During the four years that my family lived in Moscow (1991–1995), we took the overnight train to St. Petersburg a number of times. There, we visited the Hermitage Museum which houses Rembrandt’s Prodigal Son (1666). The painting is enormous (262 X 205 cm), and full of deep, dark reds and browns. In it, the bent over father embraces his kneeling son — with compassion, with tenderness, and without any questions about his many failings.

Rembrandt, The Return of the Prodigal Son.
Rembrandt, The Return of the Prodigal Son.

           What is God like? Jesus says that He is like an earthly Father who does anything to bequeath all that is best to his children. He is like a loving Father who embraces us and welcomes us home. He is strong, affectionate, protective, impeccably safe, and unconditionally loving. In his work of redemption Jesus reconciles us to this loving God; in His work of revelation He shows us what this God is like: “He who has seen me has seen the Father" (John 14:9).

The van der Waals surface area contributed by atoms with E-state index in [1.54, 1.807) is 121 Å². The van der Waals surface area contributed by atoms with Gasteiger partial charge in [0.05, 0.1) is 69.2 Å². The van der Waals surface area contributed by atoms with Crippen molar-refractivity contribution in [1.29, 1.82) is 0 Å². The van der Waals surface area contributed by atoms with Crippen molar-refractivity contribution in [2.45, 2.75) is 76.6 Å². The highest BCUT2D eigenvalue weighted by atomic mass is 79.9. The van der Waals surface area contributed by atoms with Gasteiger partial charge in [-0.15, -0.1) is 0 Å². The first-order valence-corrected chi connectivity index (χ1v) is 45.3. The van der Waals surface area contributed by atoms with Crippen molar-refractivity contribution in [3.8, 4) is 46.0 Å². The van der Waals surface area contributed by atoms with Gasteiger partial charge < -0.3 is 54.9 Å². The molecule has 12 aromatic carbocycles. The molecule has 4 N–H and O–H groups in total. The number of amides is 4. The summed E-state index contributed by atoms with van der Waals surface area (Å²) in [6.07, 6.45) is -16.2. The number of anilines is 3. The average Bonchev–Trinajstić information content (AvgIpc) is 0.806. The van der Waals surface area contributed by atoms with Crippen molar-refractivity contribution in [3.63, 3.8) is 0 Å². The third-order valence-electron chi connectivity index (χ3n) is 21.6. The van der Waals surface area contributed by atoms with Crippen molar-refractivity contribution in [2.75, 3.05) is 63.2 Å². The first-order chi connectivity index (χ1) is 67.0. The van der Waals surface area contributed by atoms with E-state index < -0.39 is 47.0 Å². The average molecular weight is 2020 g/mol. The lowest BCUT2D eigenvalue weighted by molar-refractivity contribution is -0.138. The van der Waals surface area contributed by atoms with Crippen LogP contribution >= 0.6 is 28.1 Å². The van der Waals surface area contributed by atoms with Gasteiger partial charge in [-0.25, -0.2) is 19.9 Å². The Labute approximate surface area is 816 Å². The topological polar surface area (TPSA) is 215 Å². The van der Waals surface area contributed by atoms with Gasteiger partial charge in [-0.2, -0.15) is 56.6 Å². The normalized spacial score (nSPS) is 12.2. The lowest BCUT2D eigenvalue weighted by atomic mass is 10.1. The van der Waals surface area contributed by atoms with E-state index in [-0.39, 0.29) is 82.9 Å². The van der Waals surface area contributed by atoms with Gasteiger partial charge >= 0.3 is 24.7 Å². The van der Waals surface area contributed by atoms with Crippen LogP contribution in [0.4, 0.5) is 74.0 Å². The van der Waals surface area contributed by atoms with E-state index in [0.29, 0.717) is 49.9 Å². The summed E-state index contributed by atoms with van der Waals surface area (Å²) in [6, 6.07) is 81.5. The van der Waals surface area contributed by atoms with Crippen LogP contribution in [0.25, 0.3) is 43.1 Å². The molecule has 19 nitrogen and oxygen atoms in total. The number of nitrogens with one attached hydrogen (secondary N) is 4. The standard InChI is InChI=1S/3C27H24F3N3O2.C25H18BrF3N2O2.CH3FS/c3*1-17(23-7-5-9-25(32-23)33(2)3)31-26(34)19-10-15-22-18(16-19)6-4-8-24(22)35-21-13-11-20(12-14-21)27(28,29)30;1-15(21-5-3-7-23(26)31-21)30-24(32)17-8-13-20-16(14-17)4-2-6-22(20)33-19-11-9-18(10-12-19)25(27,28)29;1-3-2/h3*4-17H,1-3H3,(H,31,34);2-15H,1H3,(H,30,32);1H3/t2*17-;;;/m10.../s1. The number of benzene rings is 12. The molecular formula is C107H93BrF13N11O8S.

I’ve always appreciated the Eastern Orthodox emphasis on “apophatic” theology, the notion that the transcendent God is beyond human definition and comprehension, yet at the same time truly immanent. In his book Encountering the Mystery; Understanding Orthodox Christianity Today (2008), Bartholomew I, His All Holiness Ecumenical Patriarch, summarizes this perfectly: “God as unknowable and yet as profoundly known; God as invisible and yet as personally accessible; God as distant and yet as intensely present. The infinite God thus becomes truly intimate in relating to the world” (186).

For further reflection

* When have you experienced God as especially remote? Near? Can you discern why?
* How do we hold together God "so far" and "so near" without losing either?
* What are the consequences of stressing only the transcendence or immanence of God?
* For further study, see Donald McCullough, The Trivialization of God; The Dangerous Illusion of a Manageable Deity (1995), and Henri Nouwen, The Return of the Prodigal.

Image credits: (1) The British Museum; (2) Vahini Art Gallery; (3); and (4)